Before moving on, it is worth mentioning, if only briefly, Wye Racecourse. This had come into being, initially for flat racing, in 1849, the first meeting being held on 29th May of that year. Steeplechases were held in September, January, March, and May, and the oval course, less than a mile in length, was located 600 yards south of the station. At SER site, a third platform surface, dedicated to race day passenger traffic, was provided, immediately south of the level crossing. The racecourse track was to be found on the ‘’down’’ (west) side of the line, but conversely, the racecourse platform was built on the ‘’up’’ side of the line. Beside the ‘’down’’ track existed the Crossing Keeper’s residence and a ‘’home’’ semaphore, whilst the land alongside the ‘’up’’ track was without any significant obstacle, perhaps explaining the location choice of the third platform.
The Southern Railway installed its trademark swan-neck lampposts, complete with ‘’Target’’ name signs, but little else changed at Wye under this company’s reign. It was the British Railways era, particularly the period of the Kent Coast Electrification Scheme, which brought moderate infrastructure alterations. These began in 1960, with the installation of a 50-foot-span prefabricated concrete footbridge – a product of Exmouth Junction Works – between the platforms. This required the fitting of a banner repeater signal to the ‘’up’’ platform, now that the footbridge obscured the starter semaphore at the southern end of the layout. The platform surfaces themselves were re-faced with the same material, and the wrought-iron swan neck gasp lamps gave way to electric lighting, supported upon concrete bracket posts and demonstrating hexagonal lampshades. A regular electric service along the route commenced on 9th October 1961, but the full accelerated timetable on the ex-SER trunk line did not come into use until 18th June of the following year. Modernised colour light installations, controlled from a series of ‘’power boxes’’, came into use during the electrification programme on both Chatham and Tonbridge main lines, but the mechanical signalling of the Ashford to Hastings, Ashford to Minster, and Faversham to Dover Priory routes remained unaltered. Thus, Wye retained its Saxby & Farmer cabin, which continued to control a splendid array of semaphores, in addition to the sidings of the goods yard; the latter were formally decommissioned on 10th June 1963.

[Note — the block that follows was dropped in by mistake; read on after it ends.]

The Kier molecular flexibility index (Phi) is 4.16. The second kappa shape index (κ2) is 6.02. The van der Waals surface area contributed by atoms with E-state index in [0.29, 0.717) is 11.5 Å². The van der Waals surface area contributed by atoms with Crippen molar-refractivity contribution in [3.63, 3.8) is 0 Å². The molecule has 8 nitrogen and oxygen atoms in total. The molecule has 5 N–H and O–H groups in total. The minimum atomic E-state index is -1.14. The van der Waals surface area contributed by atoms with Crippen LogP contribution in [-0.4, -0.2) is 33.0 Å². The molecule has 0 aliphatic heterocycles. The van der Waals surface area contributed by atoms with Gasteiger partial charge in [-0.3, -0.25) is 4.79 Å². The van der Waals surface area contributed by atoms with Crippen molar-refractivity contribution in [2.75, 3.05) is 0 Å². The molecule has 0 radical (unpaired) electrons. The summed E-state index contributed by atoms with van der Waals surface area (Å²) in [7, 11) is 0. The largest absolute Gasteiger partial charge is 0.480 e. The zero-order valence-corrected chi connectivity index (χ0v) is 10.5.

In about 1990, the distinctive concrete bracket lampposts were replaced by modern metal variants, and digital clock displays appeared on the platforms. At this time, traditional level crossing gates remained and these continued to be worked by hand. A lever frame was present at the southern end of the ‘’down’’ platform, which was used by the Crossing Keeper to release the gates. Semaphore signals were a feature of the station right up until the end of 2003: on 15th December of that year, colour aspect lights were commissioned in the vicinity, controlled from the ‘’Canterbury Wye Area Control Centre’’. The latter can be found at Canterbury West, in a modern portacabin affair located next to the gantry of the 1928-erected signal box. The Saxby & Farmer cabin at Wye was switched out of use, whilst the SER-designed signal box at Chartham was relegated to a gate box.
Layout after Saxby & Farmer re-signalling of 1893. Drawn by David Glasspool
20th April 2007
An Ashford-bound view from the ''down'' platform shows the prefabricated concrete footbridge of 1960 and
the architectural splendour of the main ''up'' side building. In the background, beyond the level crossing, can
be seen the overgrown site of the former racecourse platform. This was a shallow affair, more akin to the
ground-level platforms found on the Continent. The last race at Wye took place on 2nd May 1974. David Glasspool
20th April 2007
A second southward view, this time from the footbridge, shows the delightful ''down'' side clapboard waiting
shelter. Between this and the level crossing, at the bottom of the platform ramp, is the lever frame which is
used to release the crossing gates. Just to the right of the gates is the whitewashed Crossing Keeper's house.
20th April 2007
After the change over to colour aspect lights, the windows of the vintage Saxby & Farmer signal box were
fitted with grills, as a precaution against vandalism. Note the gap in platform side, from where point rodding
once emerged for a trailing crossover (see track plan). David Glasspool